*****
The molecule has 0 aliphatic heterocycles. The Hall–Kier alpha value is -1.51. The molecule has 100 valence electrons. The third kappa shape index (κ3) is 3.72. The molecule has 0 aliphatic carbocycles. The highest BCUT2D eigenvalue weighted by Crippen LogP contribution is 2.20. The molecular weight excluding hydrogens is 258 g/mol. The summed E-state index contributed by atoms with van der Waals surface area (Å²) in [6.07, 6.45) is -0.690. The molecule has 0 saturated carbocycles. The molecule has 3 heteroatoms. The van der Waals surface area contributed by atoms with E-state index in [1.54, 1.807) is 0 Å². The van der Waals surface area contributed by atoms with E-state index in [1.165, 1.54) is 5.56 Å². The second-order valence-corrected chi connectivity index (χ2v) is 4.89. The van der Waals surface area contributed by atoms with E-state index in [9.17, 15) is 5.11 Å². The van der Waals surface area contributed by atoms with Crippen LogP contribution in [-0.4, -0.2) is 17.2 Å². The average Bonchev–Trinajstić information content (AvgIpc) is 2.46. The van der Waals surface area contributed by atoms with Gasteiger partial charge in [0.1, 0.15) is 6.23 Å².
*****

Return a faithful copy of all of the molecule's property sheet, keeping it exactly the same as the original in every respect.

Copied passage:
The molecule has 0 aliphatic heterocycles. The Hall–Kier alpha value is -1.51. The molecule has 100 valence electrons. The third kappa shape index (κ3) is 3.72. The molecule has 0 aliphatic carbocycles. The highest BCUT2D eigenvalue weighted by Crippen LogP contribution is 2.20. The molecular weight excluding hydrogens is 258 g/mol. The summed E-state index contributed by atoms with van der Waals surface area (Å²) in [6.07, 6.45) is -0.690. The molecule has 0 saturated carbocycles. The molecule has 3 heteroatoms. The van der Waals surface area contributed by atoms with E-state index in [1.54, 1.807) is 0 Å². The van der Waals surface area contributed by atoms with E-state index in [1.165, 1.54) is 5.56 Å². The second-order valence-corrected chi connectivity index (χ2v) is 4.89. The van der Waals surface area contributed by atoms with E-state index in [9.17, 15) is 5.11 Å². The van der Waals surface area contributed by atoms with Crippen LogP contribution in [-0.4, -0.2) is 17.2 Å². The average Bonchev–Trinajstić information content (AvgIpc) is 2.46. The van der Waals surface area contributed by atoms with Gasteiger partial charge in [0.1, 0.15) is 6.23 Å².